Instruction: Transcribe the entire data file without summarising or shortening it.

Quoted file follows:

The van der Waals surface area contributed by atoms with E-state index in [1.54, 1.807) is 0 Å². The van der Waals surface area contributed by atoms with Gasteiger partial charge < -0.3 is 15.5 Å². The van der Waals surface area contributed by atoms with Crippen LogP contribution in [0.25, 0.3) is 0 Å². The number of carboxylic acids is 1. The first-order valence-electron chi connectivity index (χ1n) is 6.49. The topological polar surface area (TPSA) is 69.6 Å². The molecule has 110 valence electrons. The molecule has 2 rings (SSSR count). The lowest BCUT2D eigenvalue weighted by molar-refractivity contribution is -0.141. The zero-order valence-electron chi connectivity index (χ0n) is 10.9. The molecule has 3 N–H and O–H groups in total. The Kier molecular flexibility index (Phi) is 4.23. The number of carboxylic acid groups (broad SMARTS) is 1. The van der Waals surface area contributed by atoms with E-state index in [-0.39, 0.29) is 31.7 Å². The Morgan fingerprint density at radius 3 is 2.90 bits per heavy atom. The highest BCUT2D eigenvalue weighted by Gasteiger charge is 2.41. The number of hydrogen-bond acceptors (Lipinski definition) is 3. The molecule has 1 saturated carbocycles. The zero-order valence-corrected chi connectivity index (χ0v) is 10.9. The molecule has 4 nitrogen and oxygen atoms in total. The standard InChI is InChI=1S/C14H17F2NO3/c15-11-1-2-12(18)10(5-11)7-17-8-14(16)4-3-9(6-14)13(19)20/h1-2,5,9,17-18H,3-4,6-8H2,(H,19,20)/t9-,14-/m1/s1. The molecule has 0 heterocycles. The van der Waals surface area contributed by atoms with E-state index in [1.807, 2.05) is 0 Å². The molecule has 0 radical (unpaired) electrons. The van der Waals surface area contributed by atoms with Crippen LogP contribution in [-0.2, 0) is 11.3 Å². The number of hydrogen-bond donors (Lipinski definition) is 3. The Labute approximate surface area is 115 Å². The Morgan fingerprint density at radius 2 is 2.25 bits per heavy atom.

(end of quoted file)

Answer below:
The van der Waals surface area contributed by atoms with E-state index in [1.54, 1.807) is 0 Å². The van der Waals surface area contributed by atoms with Gasteiger partial charge < -0.3 is 15.5 Å². The van der Waals surface area contributed by atoms with Crippen LogP contribution in [0.25, 0.3) is 0 Å². The number of carboxylic acids is 1. The first-order valence-electron chi connectivity index (χ1n) is 6.49. The topological polar surface area (TPSA) is 69.6 Å². The molecule has 110 valence electrons. The molecule has 2 rings (SSSR count). The lowest BCUT2D eigenvalue weighted by molar-refractivity contribution is -0.141. The zero-order valence-electron chi connectivity index (χ0n) is 10.9. The molecule has 3 N–H and O–H groups in total. The Kier molecular flexibility index (Phi) is 4.23. The number of carboxylic acid groups (broad SMARTS) is 1. The van der Waals surface area contributed by atoms with E-state index in [-0.39, 0.29) is 31.7 Å². The Morgan fingerprint density at radius 3 is 2.90 bits per heavy atom. The highest BCUT2D eigenvalue weighted by Gasteiger charge is 2.41. The number of hydrogen-bond acceptors (Lipinski definition) is 3. The molecule has 1 saturated carbocycles. The zero-order valence-corrected chi connectivity index (χ0v) is 10.9. The molecule has 4 nitrogen and oxygen atoms in total. The standard InChI is InChI=1S/C14H17F2NO3/c15-11-1-2-12(18)10(5-11)7-17-8-14(16)4-3-9(6-14)13(19)20/h1-2,5,9,17-18H,3-4,6-8H2,(H,19,20)/t9-,14-/m1/s1. The molecule has 0 heterocycles. The van der Waals surface area contributed by atoms with E-state index in [1.807, 2.05) is 0 Å². The molecule has 0 radical (unpaired) electrons. The van der Waals surface area contributed by atoms with Crippen LogP contribution in [-0.2, 0) is 11.3 Å². The number of hydrogen-bond donors (Lipinski definition) is 3. The Labute approximate surface area is 115 Å². The Morgan fingerprint density at radius 2 is 2.25 bits per heavy atom.